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State officials went to great lengths to stymie an audit of the Oregon Health Authority.

That is the most troubling aspect of the audit, which state auditors were able to complete after Gov. Kate Brown appointed a new director for the beleaguered agency.

The audit report, which Secretary of State Dennis Richardson delivered Nov. 29 in a highly politicized announcement, found that the agency inadvertently misspent millions of state and federal dollars. That is not a big surprise, as news about the agency's missteps has dribbled out for months. However, the audit also showed that the health authority is above average nationally for its handling of federal Medicaid money.

In that sense, the audit report contained both bad and good news regarding Oregon's $9.3 billion-a-year Medicaid program. New Oregon Health Authority Director Patrick Allen, who on Friday marked his 90th day on the job, agreed with the auditors' recommendations and said the agency already was implementing some of them.

The report states that the health authority previously had impeded the auditors' work but goes on to say, "OHA's new management has been more proactive and transparent in addressing these issues."

Audits are an integral part of cost-effective governance. Brown ousted former health authority Director Lynne Saxton this summer; but it's disconcerting that until then, the agency aggressively interfered with what could be considered a routine audit.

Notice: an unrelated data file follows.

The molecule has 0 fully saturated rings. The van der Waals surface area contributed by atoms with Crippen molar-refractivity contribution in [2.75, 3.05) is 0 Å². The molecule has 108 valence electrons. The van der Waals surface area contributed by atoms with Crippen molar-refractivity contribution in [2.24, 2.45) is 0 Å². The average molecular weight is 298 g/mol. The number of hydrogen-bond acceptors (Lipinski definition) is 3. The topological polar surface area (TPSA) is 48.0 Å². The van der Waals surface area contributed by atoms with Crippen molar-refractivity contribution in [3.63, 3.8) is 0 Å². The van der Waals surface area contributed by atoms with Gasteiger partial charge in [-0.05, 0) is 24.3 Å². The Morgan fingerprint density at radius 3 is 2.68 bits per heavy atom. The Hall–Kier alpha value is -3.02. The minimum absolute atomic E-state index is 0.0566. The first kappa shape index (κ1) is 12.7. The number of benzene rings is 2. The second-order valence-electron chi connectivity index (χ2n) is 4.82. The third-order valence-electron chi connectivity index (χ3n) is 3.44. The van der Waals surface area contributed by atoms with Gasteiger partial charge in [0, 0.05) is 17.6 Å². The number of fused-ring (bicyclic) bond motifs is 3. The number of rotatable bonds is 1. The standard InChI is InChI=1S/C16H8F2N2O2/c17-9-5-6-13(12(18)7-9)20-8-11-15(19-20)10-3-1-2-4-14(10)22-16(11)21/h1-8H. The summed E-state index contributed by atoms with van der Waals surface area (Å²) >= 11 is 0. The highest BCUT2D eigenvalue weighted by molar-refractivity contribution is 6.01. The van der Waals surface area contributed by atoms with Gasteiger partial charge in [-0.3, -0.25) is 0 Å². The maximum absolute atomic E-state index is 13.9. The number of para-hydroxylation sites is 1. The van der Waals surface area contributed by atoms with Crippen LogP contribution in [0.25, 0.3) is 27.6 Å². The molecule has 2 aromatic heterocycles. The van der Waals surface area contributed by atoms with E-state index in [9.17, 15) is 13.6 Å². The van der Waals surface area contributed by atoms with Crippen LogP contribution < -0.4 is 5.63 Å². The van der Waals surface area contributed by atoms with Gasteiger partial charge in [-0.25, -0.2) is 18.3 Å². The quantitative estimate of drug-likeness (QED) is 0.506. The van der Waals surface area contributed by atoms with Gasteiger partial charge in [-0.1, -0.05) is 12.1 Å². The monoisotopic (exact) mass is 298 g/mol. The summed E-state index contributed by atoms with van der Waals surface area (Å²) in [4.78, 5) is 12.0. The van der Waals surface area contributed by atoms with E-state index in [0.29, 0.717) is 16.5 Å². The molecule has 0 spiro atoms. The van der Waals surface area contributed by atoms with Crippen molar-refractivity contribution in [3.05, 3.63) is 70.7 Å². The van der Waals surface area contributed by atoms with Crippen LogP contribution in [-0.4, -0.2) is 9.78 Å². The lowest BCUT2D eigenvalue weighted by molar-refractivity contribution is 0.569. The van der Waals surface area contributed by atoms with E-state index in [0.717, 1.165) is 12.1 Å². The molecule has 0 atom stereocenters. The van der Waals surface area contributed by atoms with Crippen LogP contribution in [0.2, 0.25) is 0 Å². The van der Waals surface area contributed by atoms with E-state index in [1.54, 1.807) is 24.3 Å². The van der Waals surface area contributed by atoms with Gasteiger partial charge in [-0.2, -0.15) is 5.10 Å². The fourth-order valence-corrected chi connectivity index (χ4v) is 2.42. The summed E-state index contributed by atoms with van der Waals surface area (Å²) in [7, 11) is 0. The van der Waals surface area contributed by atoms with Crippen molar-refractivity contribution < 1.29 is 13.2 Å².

That interference included hiring an outside auditing firm as an intermediary between the health authority and the state Audits Division. That seems unprecedented in state government. Allen said he canceled the outside firm's $200,000 contract as soon as he learned about it.

According to the audit report, the health authority also had monitored what its staff was telling auditors, potentially creating a chilling effect, and ordered front-line workers to go through management instead of communicating with auditors.

"Preventing direct follow-up slowed our work, potentially limited our access, and created a bottleneck for both us and OHA. We had questions that staff could answer in minutes, but were instead required to ask managers, who sometimes provided incorrect information because they lacked the same level of familiarity as staff," the report says. In addition, "OHA delayed answering requests and at times provided incomplete or erroneous information."

Such interference, regardless of where it occurs in government, is outrageous. Republican Richardson, who oversees the Audits Division, and Democrat Brown, who oversees the Oregon Health Authority and other agencies in the executive branch, should have known about the problems and promptly worked together to ensure a thorough, forthright audit.

Their failure to do so creates a stain on state government.

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